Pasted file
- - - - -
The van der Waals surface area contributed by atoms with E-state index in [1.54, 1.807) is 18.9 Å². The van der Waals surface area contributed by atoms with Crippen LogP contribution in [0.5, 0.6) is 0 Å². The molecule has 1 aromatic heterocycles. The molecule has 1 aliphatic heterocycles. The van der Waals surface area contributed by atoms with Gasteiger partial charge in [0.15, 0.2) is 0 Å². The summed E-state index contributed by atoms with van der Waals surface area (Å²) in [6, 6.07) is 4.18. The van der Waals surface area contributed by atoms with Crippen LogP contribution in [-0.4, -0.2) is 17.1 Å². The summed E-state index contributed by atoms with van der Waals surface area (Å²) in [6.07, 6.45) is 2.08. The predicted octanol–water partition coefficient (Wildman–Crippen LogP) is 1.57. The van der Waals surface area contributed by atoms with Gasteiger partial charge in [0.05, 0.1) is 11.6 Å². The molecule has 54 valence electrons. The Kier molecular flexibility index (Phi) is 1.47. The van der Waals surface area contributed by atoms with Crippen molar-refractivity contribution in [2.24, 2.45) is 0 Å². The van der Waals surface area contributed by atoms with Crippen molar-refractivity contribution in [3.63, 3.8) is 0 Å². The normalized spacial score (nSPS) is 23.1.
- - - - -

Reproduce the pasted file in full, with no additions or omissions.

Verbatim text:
The van der Waals surface area contributed by atoms with E-state index in [1.54, 1.807) is 18.9 Å². The van der Waals surface area contributed by atoms with Crippen LogP contribution in [0.5, 0.6) is 0 Å². The molecule has 1 aromatic heterocycles. The molecule has 1 aliphatic heterocycles. The van der Waals surface area contributed by atoms with Gasteiger partial charge in [0.15, 0.2) is 0 Å². The summed E-state index contributed by atoms with van der Waals surface area (Å²) in [6, 6.07) is 4.18. The van der Waals surface area contributed by atoms with Crippen LogP contribution in [-0.4, -0.2) is 17.1 Å². The summed E-state index contributed by atoms with van der Waals surface area (Å²) in [6.07, 6.45) is 2.08. The predicted octanol–water partition coefficient (Wildman–Crippen LogP) is 1.57. The van der Waals surface area contributed by atoms with Gasteiger partial charge in [0.05, 0.1) is 11.6 Å². The molecule has 54 valence electrons. The Kier molecular flexibility index (Phi) is 1.47. The van der Waals surface area contributed by atoms with Crippen molar-refractivity contribution in [2.24, 2.45) is 0 Å². The van der Waals surface area contributed by atoms with Crippen molar-refractivity contribution in [3.63, 3.8) is 0 Å². The normalized spacial score (nSPS) is 23.1.